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Human right judges go too far, says Grayling as he ratchets up hostilities with Strasbourg courtJustice Secretary says European human rights judges are interfering with domestic issuesThey have 'lost sight' of the core principles behind human rightsRights are 'too open to abuse', Mr Grayling added
08:01 GMT, 18 December 2012
Broadside: Conservative Justice Secretary Chris Grayling has accused European lawmakers of overstepping their authority and deciding matters best left to domestic courts
A senior cabinet minister last night accused European human rights judges of ‘overstepping the mark’ – in a significant ratcheting up of hostilities with the Strasbourg court.
Justice Secretary Chris Grayling’s remarks are the strongest condemnation to date of the controversial court from a Tory minister.
He accuses the judges of prying ‘more and more’ into areas that should be decided in domestic courts or by MPs in Parliament.
His explosive comments came ahead of the publication today of the final report by a panel of experts set up to examine a replacement to Labour’s Human Rights Act.
But the ‘Commission on a Bill of Rights’ which was set up by David Cameron to end the rampant abuse of human rights laws – is expected to recommend yet more rights.
These could include a right to claim benefits, to have a pleasant environment to live in and to enjoy a comfortable standard of living.
Insiders said the commission had split ‘down the middle’ between Tories and Liberal Democrats placed on the commission by Nick Clegg.
Mr Grayling accuses the judges of moving ‘further and further away’ from the original European Convention on Human Rights – written in the aftermath of the Second World War to protect citizens against the horrors of Nazi Germany.
And he says a Conservative view of human rights is that ‘with rights come responsibilities’ – and that rights should not be used as an excuse for operating outside societal norms.
Mr Grayling said: ‘The human rights agenda that frustrates so many of us today has little to do with the freedoms that all of us still believe are worth fighting for.
‘Over more than half a century, the European Court of Human Rights in Strasbourg has moved further and further away from the intentions of those politicians who shaped the original Convention.
‘It has pried more and more into matters that should be routine issues for national courts and parliaments to deal with.'
He added: ‘As Conservatives we remain absolutely committed to the importance of human rights around the world. But we do not believe that people should be able to claim the right to family life as an excuse for operating outside the norms that apply to most people in our society. We believe that with rights come responsibilities.
‘And we believe that the European Court of Human Rights has overstepped its mark, and that things have to change.'
Mr Grayling’s comments will be welcomed by Tory backbenchers who have demanded ministers confront the European court over its rulings.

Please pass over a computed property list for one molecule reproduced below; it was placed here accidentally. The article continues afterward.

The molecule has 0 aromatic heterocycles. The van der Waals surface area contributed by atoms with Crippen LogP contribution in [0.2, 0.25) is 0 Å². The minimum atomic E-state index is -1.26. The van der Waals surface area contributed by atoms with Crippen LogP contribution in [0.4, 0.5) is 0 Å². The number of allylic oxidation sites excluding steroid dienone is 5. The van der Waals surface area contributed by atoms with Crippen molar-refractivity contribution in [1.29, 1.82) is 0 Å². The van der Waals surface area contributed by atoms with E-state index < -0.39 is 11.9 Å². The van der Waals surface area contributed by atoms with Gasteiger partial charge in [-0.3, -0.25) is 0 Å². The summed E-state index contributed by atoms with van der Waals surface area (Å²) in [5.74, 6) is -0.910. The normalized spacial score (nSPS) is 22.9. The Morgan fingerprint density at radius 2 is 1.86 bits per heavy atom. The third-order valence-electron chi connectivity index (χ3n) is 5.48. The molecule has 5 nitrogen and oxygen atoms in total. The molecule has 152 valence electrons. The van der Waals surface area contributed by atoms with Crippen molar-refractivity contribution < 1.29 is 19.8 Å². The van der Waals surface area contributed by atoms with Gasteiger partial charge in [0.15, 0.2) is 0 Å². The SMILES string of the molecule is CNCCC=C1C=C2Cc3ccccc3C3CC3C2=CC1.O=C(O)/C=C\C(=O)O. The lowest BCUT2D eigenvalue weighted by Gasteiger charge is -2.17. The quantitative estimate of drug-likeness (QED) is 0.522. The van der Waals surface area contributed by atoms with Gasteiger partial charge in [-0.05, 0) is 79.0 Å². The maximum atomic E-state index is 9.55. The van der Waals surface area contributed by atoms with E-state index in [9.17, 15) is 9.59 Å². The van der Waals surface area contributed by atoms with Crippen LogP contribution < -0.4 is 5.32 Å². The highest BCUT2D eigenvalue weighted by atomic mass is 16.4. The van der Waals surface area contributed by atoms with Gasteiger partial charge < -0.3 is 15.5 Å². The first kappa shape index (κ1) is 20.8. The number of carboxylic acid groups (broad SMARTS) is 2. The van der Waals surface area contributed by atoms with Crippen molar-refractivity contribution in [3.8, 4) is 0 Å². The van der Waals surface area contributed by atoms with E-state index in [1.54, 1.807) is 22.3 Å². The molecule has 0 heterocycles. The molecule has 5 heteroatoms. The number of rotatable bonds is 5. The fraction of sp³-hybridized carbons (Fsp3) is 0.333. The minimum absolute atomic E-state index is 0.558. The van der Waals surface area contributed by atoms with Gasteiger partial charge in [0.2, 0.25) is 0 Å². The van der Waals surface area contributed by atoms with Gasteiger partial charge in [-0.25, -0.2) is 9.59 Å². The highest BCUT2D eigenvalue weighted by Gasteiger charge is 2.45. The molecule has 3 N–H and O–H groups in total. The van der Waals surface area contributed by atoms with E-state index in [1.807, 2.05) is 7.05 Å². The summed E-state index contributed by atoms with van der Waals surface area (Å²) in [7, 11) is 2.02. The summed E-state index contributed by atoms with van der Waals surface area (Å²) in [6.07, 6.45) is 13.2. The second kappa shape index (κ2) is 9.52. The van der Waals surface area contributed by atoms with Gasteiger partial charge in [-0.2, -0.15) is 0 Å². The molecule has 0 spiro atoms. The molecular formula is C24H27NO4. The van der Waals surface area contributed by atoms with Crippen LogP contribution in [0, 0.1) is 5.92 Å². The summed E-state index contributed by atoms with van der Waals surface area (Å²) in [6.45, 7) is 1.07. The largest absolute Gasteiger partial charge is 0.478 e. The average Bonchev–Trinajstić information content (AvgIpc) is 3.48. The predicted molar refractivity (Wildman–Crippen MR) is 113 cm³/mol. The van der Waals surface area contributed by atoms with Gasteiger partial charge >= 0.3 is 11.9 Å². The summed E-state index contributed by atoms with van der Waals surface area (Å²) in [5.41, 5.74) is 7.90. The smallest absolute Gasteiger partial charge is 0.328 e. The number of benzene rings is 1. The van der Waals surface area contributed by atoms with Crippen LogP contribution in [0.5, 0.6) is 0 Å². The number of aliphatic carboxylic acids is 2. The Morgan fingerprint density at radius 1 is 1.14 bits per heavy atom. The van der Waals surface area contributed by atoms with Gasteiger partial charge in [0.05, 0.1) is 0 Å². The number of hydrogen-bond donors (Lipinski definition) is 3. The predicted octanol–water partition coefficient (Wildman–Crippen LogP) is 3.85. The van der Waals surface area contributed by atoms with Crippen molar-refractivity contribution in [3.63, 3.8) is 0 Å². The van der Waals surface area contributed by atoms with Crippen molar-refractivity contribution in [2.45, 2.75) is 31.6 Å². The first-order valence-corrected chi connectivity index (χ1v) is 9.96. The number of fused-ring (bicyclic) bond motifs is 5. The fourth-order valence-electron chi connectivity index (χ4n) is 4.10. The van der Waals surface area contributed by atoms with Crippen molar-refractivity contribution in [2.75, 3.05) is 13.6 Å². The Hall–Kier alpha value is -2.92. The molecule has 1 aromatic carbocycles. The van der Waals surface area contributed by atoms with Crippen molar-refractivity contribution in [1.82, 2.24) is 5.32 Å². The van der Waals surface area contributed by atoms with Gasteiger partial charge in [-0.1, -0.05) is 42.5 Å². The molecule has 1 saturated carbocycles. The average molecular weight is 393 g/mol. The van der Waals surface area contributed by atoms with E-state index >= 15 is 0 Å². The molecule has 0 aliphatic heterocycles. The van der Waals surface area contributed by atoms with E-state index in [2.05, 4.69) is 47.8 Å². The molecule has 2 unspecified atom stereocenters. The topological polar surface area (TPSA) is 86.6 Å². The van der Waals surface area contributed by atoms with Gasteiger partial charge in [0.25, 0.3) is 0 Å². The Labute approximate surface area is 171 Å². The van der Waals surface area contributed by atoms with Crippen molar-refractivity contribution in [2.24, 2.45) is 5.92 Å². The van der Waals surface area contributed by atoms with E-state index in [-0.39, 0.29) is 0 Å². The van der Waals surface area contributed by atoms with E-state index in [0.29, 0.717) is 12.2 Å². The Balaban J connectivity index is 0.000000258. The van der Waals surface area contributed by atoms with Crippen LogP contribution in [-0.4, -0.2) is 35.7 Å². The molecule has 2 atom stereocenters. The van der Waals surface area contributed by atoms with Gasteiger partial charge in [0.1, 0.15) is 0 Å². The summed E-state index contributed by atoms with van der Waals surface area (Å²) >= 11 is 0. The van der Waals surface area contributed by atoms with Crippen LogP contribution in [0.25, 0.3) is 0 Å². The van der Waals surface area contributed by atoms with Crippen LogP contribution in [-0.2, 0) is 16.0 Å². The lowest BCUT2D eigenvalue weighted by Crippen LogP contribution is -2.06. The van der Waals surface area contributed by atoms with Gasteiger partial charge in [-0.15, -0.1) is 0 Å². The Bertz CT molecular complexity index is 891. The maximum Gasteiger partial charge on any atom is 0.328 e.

Powers: The European Court of Human Rights in the French city of Strasbourg. Mr Grayling says it has moved too far from its purpose of protecting the vulnerable
They are particularly robust given his other position in Government as Lord Chancellor, who by tradition does not criticise members of the judiciary.
Article 8 has been used by hundreds of foreign prisoners to stay in Britain despite committing horrific crimes using spurious claims about their right to a private and family life. It has also allowed paedophiles and rapists to demand removal from the Sex Offenders’ Register.
The commission’s interim report in July recommended creating a right to claim benefits, and other so-called ‘socio-economic rights’. It also called for new children’s rights and a ‘right to equality’.
At the time, critics said the commission had been hijacked by the human rights lobby and would lead to further rights inflation and an extension of the compensation culture.
An eminent academic, Dr Michael Pinto Duschinsky, quit the commission warning that the ‘the Lib Dem tail is wagging the Conservative dog’ as he claimed Nick Clegg and Ken Clarke had instructed the commission to ignore the will of Parliament.
Mr Grayling is engaged in a standoff with the court over its demands for an end to the ban on prisoners voting.
Rights: The original European Convention on Human Rights was written after The Second World war to try and prevent horrors similar to Auschwitz (pictured)
Strasbourg has threatened to hand inmates compensation of 1000 each if Britain does not pass a law giving them the vote – despite MPs voting overwhelming against a change.
Earlier this month, 71 Tory MPs, including former Crime and Justice Minister Nick Herbert called on ministers to scrap the Human Rights Act in a Parliamentary vote.
The vote, and the commission’s likely outcome, will heap pressure on David Cameron to take a tougher line on Strasbourg.
Last night Dr Pinto Duschinsky said Britain should withdraw if it cannot negotiate a ‘democratic override’ to allow Parliament to reject Strasbourg rulings.
Dr Michael Pinto Duschinsky, constitutional affairs expert at Policy Exchange said: ‘Even if the Commission does decide to publish a British Bill of Rights, it is likely that the Strasbourg court will have final say on matters of national significance such as prisoner voting.
‘The UK must alter its relationship with the international court. Firstly by trying to negotiate an ‘override’ so that national parliaments can overrule Strasbourg.
‘If this proves impossible then the UK should give serious consideration to withdrawing from the ECHR.’